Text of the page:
Stress and cardiometabolic disease risk for indigenous populations throughout the lifespan

Melissa E. Lewis, Hannah I. Volpert-Esmond, Jason F. Deen, Elizabeth Modde, Donald Warne

Research output: Contribution to journalArticlepeer-review

23 Scopus citations


Background: Indigenous people experience the greatest cardiometabolic disease disparity in the Unites States, yet high cardiometabolic disease risk factors do not fully explain the extent of the cardiometabolic disease disparity for Indigenous people. Stress, trauma, and racism occur at high rates within Indigenous communities and have not been well explored as significant contribu-tors to cardiometabolic disease disparities despite emerging literature, and therefore will be de-scribed here. Methods: This descriptive study explores the relationship between cardiometabolic disease risks and Indigenous-specific stressors (e.g., early childhood stress and trauma, adulthood stress and trauma, and historical and intergenerational trauma) using current literature. Indige-nous-specific protective factors against cardiometabolic disease are also reviewed. Results. Increas-ing research indicates that there is a relationship between Indigenous-specific stressful and traumatic life experiences and increased cardiometabolic disease risk. Mental health and psychophysi-ology play an important role in this relationship. Effective interventions to reduce cardiometabolic disease risk in Indigenous communities focus on ameliorating the negative effects of these stressors through the use of culturally specific health behaviors and activities. Conclusions: There is increas-ing evidence that cultural connection and enculturation are protective factors for cardiometabolic disease, and may be galvanized through Indigenous-led training, research, and policy change.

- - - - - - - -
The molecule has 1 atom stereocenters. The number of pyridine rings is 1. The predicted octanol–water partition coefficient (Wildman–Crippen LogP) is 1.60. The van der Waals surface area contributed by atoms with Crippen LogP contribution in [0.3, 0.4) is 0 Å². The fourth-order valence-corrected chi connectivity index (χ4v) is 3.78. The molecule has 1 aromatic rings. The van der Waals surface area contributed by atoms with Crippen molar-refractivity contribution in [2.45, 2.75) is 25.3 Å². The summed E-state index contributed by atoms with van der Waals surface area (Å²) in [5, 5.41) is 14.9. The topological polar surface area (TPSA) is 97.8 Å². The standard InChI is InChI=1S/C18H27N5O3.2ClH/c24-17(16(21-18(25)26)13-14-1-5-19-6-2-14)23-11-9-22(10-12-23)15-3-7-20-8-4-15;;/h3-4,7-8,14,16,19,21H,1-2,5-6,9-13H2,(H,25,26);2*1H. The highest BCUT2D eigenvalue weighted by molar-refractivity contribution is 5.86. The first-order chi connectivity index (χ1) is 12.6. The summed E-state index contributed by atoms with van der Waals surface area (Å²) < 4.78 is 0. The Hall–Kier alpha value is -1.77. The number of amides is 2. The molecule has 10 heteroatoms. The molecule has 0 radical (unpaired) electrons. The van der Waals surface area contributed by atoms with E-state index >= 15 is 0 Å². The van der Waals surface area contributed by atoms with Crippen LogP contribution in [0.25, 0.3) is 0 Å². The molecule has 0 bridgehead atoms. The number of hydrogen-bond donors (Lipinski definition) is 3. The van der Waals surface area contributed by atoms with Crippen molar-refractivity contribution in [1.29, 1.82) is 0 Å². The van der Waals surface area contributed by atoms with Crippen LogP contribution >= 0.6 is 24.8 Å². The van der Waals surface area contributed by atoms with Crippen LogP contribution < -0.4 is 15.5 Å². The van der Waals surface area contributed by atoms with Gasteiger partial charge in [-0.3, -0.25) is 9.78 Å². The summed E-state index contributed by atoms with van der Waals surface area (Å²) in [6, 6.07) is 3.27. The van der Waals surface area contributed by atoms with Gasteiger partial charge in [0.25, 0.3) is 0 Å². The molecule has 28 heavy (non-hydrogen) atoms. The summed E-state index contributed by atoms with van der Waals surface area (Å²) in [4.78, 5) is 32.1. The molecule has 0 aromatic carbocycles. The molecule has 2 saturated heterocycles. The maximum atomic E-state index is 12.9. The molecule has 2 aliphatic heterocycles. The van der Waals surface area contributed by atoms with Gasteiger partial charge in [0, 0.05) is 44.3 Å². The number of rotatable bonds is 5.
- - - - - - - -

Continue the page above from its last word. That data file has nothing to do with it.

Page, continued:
Original languageEnglish (US)
Article number1821
Pages (from-to)1-24
Number of pages24
JournalInternational journal of environmental research and public health
Issue number4
StatePublished - Feb 2 2021


  • Adverse childhood experiences
  • Cardiometabolic disease
  • Historical trauma
  • Indigenous population
  • Stress

ASJC Scopus subject areas

  • Pollution
  • Public Health, Environmental and Occupational Health
  • Health, Toxicology and Mutagenesis


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